Knowledge Interchange Format (KIF) - is based on first order predicate logic and has a LISP-like prefix syntax. KIF is capable of expressing facts and complex relationships (rules).KIF provides constructs for describing procedures, i.e. programs to (possibly) be executed by an agent.

  • *Knowledge Interchange Format (KIF)

    Facts(salary 015-46-3946 john 72000)(salary 026-40-9152 michael 36000)(salary 415-32-4707 sam 42000) Asserted relation (> (* (width chip1) (length chip1)) (* (width chip2) (length chip2)))Rule(=> (and (real-number ?x) (even-number ?n)) (> (expt ?x ?n) 0))Procedure(progn (fresh-line t)(print "Hello!")(fresh-line t))

  • *3.3 OntologiesOntology = a specification of objects, concepts, and reationships in a particular domain; it comprises a vocabulary, a domain theory and a conceptual schemata to describe organization and interpretationAn ontology is more than a taxonomy of classes, it must also describe relationshipsLexicalized ontologies (WordNet, EuroWordNet, BalkanNet, FrameNet, MikroKosmos).Ontologies for knowledge representationImplicit ontologies (class libraries of OOP)PersonPupilStudEmplSun_EIBM_EPersonEmplWomanStudManJoeAliceJoeAlice

  • *x (Block x) (PhysicalObject x)Instead of saying (Block A)(InstanceOf A Block)Define the hierarchy(Class Block)(Class PhysicalObjects)(SubclassOf Block PhysicalObjects) x,y,z (InstanceOf x y) (SubclassOf y z) (InstanceOf x z)Ontology editors = frame-based KR systems that allow the user to define an ontology and its components: classes, instances, relationships, and functions

  • OWL - Web Ontology LanguageW3COWL - designed for use by applications that need to process the content of information instead of just presenting information to humans.OWL facilitates greater machine interpretability of Web content than that supported by XML, RDF, and RDF Schema (RDF-S) by providing additional vocabulary along with a formal semantics.OWL has three increasingly-expressive sublanguages:OWL Lite supports a classification hierarchy and simple constraints.OWL DL supports maximum expressiveness while retaining computational completeness (all conclusions are guaranteed to be computed) and decidability (all computations will finish in finite time).OWL Full supports maximum expressiveness and the syntactic freedom of RDF with no computational guarantees.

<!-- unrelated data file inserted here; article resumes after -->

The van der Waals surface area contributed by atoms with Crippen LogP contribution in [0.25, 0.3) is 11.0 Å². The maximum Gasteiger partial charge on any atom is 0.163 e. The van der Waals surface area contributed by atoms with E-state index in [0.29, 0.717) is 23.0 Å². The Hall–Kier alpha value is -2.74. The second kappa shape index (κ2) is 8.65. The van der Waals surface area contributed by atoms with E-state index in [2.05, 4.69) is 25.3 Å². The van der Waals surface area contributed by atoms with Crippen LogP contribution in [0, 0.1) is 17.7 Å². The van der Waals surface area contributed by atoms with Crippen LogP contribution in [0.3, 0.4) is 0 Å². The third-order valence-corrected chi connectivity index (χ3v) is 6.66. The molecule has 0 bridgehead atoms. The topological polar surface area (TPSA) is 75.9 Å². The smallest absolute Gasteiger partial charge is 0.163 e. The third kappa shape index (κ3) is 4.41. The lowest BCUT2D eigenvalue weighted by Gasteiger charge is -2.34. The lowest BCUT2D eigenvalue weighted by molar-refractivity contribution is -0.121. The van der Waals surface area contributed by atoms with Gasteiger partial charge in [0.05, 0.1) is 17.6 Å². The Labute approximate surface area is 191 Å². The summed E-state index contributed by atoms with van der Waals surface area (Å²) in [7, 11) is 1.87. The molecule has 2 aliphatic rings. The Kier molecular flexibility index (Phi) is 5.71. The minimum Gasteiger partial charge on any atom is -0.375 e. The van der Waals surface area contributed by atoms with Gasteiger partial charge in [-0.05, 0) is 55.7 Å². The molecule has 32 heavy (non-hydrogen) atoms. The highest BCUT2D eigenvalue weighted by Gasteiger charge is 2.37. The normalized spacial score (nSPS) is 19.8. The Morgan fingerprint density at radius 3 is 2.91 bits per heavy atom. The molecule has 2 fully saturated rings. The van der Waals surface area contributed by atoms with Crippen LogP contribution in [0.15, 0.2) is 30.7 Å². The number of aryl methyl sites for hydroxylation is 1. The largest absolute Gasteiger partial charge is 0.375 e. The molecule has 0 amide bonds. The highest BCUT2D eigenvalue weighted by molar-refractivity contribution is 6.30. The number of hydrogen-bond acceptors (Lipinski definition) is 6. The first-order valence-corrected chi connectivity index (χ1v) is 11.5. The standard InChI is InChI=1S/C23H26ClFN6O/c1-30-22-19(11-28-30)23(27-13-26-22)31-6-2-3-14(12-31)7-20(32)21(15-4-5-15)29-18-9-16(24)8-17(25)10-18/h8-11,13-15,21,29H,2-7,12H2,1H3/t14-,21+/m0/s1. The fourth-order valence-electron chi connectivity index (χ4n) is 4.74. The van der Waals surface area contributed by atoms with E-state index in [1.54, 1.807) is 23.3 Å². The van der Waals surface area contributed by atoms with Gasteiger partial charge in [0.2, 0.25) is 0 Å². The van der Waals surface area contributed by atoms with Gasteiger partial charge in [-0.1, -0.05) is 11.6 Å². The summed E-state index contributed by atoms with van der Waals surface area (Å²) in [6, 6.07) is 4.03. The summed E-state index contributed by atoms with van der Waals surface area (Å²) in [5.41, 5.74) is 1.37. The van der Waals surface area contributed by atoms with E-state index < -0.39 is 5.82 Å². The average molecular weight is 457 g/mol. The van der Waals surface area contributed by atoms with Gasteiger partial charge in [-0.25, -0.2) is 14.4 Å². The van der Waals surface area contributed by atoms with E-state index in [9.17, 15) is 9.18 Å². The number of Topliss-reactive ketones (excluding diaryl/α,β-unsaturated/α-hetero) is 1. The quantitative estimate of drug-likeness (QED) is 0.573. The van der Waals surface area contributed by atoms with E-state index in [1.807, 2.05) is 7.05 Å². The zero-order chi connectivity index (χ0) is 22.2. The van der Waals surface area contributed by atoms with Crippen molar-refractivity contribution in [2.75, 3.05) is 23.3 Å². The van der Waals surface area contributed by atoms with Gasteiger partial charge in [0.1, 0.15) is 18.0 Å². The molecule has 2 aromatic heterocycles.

• OWL - Web Ontology LanguageOntology header An example OWL ontology Wine Ontology Simple Named ClassesClass, rdfs:subClassOf

  • 3.4 Theory of Speech ActsJ. Austin - How to do things with words, 1962, J. Searle - Speech acts, 1969A speech act has 3 aspects:locution = physical utterance by the speakerillocution = the intended meaning of the utterance by the speaker (performative)prelocution = the action that results from the locutionAlice told Tom: "Would you please close the door"locutionillocutioncontentprelocution: door closed (hopefully!)Illocutionary aspect - several categoriesAssertives, which inform: the door is shutDirectives, which request: shut the door, can pelicans fly?Commissives, which promise something: I will shut the doorPermissive, which gives permission for an act: you may shut the doorProhibitives, which ban some act: do not shut the doorDeclaratives, which causes events: I name you king of RuritaniaExpressives, which express emotions and evaluations: I am happy*

  • 3.5 KQML - Knowledge Query and Manipulation LanguageA high-level, message-oriented communication language and protocol for information exchange, independent of content syntax (KIF, SQL, Prolog,) and application ontologyKQML separates:semantics of the communication protocol (domain independent)semantics of the message (domain dependent)3 (conceptual) layers

    *Describes low levelcommunication parameters:- identity of sender and receiver- an unique id associated with the communication Core of KQML- identity of the network protocol with which to deliver the message- speech act or performative Optional- content language- ontology

  • SyntaxS-expressions used in LISPKQML performatives are classified:Queries - These performatives are used to send questions for evaluation somewhere. Generative - Used for controlling and initiating the exchange of messages.Response - Used by a agent in order reply to queries. Informational - Informational performatives are used to transfer information. Capability definition - Allows an agent to learn about the capabilities of other agents and to announce its own to the agent community. Networking - Networking performatives make it possible to pass directives to underlying communication layers.

    Example(ask-one :sender joe:receiver ibm-stock:reply-with ibm-stock:language PROLOG:ontology NYSE-TICKS:content (price ibm ?price) )

    * (tell:sender willie:receiver joe:reply-with block1:language KIF:ontology BlockWorld:content (AND (Block A)(Block B)(On A B)) )

  • *1. Query performatives:ask-one, ask-all, ask-if, str